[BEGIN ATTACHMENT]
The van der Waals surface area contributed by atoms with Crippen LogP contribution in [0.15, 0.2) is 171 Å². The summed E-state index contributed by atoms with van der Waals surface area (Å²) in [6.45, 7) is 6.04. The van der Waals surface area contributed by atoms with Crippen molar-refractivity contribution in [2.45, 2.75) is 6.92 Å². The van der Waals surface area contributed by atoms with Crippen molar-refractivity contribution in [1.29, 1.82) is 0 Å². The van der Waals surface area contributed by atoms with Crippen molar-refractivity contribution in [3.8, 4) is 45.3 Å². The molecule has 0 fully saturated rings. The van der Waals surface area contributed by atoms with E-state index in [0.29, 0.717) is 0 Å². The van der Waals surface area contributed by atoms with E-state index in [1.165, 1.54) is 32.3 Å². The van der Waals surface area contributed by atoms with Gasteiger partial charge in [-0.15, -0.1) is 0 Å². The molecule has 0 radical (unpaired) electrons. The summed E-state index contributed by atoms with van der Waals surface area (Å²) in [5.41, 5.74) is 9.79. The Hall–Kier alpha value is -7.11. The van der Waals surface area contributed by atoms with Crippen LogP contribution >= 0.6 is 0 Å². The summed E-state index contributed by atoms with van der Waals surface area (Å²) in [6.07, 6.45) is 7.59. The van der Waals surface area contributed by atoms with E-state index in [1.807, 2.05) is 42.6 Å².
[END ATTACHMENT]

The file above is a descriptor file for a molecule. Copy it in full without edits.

The van der Waals surface area contributed by atoms with Crippen LogP contribution in [0.15, 0.2) is 171 Å². The summed E-state index contributed by atoms with van der Waals surface area (Å²) in [6.45, 7) is 6.04. The van der Waals surface area contributed by atoms with Crippen molar-refractivity contribution in [2.45, 2.75) is 6.92 Å². The van der Waals surface area contributed by atoms with Crippen molar-refractivity contribution in [1.29, 1.82) is 0 Å². The van der Waals surface area contributed by atoms with Crippen molar-refractivity contribution in [3.8, 4) is 45.3 Å². The molecule has 0 fully saturated rings. The van der Waals surface area contributed by atoms with E-state index in [0.29, 0.717) is 0 Å². The van der Waals surface area contributed by atoms with E-state index in [1.165, 1.54) is 32.3 Å². The van der Waals surface area contributed by atoms with Gasteiger partial charge in [-0.15, -0.1) is 0 Å². The molecule has 0 radical (unpaired) electrons. The summed E-state index contributed by atoms with van der Waals surface area (Å²) in [5.41, 5.74) is 9.79. The Hall–Kier alpha value is -7.11. The van der Waals surface area contributed by atoms with Crippen LogP contribution >= 0.6 is 0 Å². The summed E-state index contributed by atoms with van der Waals surface area (Å²) in [6.07, 6.45) is 7.59. The van der Waals surface area contributed by atoms with E-state index in [1.807, 2.05) is 42.6 Å².